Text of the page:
|Max Headroom. From Wikimedia Commons.
John Cochrane reasons through the idea of the Fed raising rates now-ish to create "headroom" to fight a future downturn. His arguments about linear models are pretty logical. Raising rates will hurt the economy as much as future drop will help, ceteris paribus, so maybe there is a path dependence effect that saves you ... but maybe not.
I'd just like to add the information transfer model view. What follows assumes the IT model is true -- it may be wrong, so you should add that caveat to what is said below.
Basically, monetary policy has little to no effect on the US macroeconomy except as a possible source of coordination because it's in a "liquidity trap". However that coordination effect can be sizable (essentially limiting how much the fall in NGDP is due to non-ideal information transfer/market failure/panic). All of the impact of QE or interest rates is almost entirely short term and emotional at this point.
Whether one should raise rates now would be based on a few considerations:
- Would the rise trigger an immediate recession?
- Would the future rate cut help a future recession?
If we look at the US growth path in NGDP-M0 space, we can see that we're not terribly off the curve so the worst we could expect from a rate rise is something on the order of the 2001 "recession":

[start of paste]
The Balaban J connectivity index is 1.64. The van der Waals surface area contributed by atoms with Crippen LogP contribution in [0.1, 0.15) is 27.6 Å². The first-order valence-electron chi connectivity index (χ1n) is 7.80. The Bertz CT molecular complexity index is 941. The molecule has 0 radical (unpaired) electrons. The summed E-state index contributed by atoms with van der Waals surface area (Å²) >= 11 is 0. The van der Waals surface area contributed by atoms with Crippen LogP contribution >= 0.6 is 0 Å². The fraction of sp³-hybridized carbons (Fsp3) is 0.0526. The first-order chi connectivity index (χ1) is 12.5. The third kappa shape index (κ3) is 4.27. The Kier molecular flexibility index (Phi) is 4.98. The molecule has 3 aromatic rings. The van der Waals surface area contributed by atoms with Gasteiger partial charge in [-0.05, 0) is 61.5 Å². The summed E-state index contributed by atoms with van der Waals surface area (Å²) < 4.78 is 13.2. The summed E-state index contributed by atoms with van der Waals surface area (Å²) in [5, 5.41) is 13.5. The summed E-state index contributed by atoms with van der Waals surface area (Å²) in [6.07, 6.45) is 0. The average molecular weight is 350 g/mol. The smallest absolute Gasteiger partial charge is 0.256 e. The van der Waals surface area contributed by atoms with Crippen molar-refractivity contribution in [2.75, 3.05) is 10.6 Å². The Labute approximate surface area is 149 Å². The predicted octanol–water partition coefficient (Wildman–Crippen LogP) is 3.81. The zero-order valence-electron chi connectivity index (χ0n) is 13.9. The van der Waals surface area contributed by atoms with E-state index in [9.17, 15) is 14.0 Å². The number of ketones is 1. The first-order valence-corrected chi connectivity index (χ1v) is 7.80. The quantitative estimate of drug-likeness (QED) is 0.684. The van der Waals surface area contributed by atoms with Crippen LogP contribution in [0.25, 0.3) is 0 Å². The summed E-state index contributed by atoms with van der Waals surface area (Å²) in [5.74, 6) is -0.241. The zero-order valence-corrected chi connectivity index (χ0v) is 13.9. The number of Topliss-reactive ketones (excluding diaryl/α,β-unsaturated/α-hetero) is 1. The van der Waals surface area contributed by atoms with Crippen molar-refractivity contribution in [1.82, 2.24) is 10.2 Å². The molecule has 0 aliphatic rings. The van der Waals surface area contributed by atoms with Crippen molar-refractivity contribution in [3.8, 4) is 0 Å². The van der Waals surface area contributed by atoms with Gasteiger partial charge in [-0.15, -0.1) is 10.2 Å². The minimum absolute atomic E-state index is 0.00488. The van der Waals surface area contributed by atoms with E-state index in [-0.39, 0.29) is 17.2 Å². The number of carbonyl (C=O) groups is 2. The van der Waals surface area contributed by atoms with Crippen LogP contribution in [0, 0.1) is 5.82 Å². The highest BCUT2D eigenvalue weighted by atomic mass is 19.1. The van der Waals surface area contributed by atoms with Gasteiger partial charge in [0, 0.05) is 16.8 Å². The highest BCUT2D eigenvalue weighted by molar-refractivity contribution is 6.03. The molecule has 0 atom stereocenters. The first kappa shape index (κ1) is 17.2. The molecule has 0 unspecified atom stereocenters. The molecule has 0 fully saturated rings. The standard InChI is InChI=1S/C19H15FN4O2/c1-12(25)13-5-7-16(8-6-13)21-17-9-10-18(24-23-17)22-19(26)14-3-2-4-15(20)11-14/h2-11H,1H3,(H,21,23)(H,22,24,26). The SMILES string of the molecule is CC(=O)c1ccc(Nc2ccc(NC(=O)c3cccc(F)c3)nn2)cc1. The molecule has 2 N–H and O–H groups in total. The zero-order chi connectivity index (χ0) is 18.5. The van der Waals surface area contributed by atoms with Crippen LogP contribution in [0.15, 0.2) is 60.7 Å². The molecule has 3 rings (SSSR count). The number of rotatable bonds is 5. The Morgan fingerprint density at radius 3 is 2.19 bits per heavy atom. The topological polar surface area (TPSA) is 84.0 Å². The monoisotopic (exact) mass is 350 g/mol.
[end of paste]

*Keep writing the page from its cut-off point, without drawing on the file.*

Regarding the second question, yes it could help shave off some of the non-ideal bit and possibly arrest the panicked coordination of market actors. But this should be compared to the alternatives -- another round of QE at the ZLB could just as easily arrest the fall.
So overall, a rate hike probably won't be the end of the world, but we don't actually need it. In my job, I occasionally do risk analysis. The risk of a rate hike is moderate -- there is a low probability of a high impact (bad) result. However, the benefit is low at a fairly high probability since there are other options (namely QE) and you loose the option to invest in infrastructure with all that free money.